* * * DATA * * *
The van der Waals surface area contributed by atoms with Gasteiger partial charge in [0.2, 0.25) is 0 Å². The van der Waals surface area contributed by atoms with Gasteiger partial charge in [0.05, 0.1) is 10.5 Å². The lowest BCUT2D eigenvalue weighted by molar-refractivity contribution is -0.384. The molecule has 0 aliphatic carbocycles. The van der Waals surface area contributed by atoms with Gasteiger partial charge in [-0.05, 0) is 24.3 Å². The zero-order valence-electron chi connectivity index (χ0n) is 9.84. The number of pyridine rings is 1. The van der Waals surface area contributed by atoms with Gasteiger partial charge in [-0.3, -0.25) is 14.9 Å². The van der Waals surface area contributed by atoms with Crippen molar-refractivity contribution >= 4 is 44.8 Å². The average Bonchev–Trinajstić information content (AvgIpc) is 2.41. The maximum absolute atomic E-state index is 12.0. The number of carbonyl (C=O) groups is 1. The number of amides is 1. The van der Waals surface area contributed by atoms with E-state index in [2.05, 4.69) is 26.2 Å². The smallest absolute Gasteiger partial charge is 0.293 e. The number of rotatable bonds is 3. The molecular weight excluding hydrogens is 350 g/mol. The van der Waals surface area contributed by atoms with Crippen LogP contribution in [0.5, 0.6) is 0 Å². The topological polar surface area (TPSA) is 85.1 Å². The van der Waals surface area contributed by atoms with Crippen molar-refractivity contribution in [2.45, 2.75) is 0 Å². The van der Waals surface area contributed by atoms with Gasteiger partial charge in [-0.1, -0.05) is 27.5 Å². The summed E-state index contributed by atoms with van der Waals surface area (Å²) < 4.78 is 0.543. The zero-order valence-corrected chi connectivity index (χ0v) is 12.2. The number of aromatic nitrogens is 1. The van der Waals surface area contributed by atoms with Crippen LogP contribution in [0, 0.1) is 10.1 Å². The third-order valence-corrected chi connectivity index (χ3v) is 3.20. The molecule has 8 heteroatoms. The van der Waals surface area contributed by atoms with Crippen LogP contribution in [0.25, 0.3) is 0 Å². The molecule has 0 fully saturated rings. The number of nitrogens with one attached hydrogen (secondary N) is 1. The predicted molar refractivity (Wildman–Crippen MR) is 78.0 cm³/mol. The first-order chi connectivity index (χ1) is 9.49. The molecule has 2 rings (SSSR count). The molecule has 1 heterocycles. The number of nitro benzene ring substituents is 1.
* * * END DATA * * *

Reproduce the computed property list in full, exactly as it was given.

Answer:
The van der Waals surface area contributed by atoms with Gasteiger partial charge in [0.2, 0.25) is 0 Å². The van der Waals surface area contributed by atoms with Gasteiger partial charge in [0.05, 0.1) is 10.5 Å². The lowest BCUT2D eigenvalue weighted by molar-refractivity contribution is -0.384. The molecule has 0 aliphatic carbocycles. The van der Waals surface area contributed by atoms with Gasteiger partial charge in [-0.05, 0) is 24.3 Å². The zero-order valence-electron chi connectivity index (χ0n) is 9.84. The number of pyridine rings is 1. The van der Waals surface area contributed by atoms with Gasteiger partial charge in [-0.3, -0.25) is 14.9 Å². The van der Waals surface area contributed by atoms with Crippen molar-refractivity contribution >= 4 is 44.8 Å². The average Bonchev–Trinajstić information content (AvgIpc) is 2.41. The maximum absolute atomic E-state index is 12.0. The number of carbonyl (C=O) groups is 1. The number of amides is 1. The van der Waals surface area contributed by atoms with E-state index in [2.05, 4.69) is 26.2 Å². The smallest absolute Gasteiger partial charge is 0.293 e. The number of rotatable bonds is 3. The molecular weight excluding hydrogens is 350 g/mol. The van der Waals surface area contributed by atoms with Crippen LogP contribution in [0.5, 0.6) is 0 Å². The topological polar surface area (TPSA) is 85.1 Å². The van der Waals surface area contributed by atoms with Crippen molar-refractivity contribution in [2.45, 2.75) is 0 Å². The van der Waals surface area contributed by atoms with Gasteiger partial charge in [-0.1, -0.05) is 27.5 Å². The summed E-state index contributed by atoms with van der Waals surface area (Å²) < 4.78 is 0.543. The zero-order valence-corrected chi connectivity index (χ0v) is 12.2. The number of aromatic nitrogens is 1. The van der Waals surface area contributed by atoms with Crippen LogP contribution in [0, 0.1) is 10.1 Å². The third-order valence-corrected chi connectivity index (χ3v) is 3.20. The molecule has 8 heteroatoms. The van der Waals surface area contributed by atoms with Crippen LogP contribution in [0.25, 0.3) is 0 Å². The molecule has 0 fully saturated rings. The number of nitrogens with one attached hydrogen (secondary N) is 1. The predicted molar refractivity (Wildman–Crippen MR) is 78.0 cm³/mol. The first-order chi connectivity index (χ1) is 9.49. The molecule has 2 rings (SSSR count). The molecule has 1 heterocycles. The number of nitro benzene ring substituents is 1.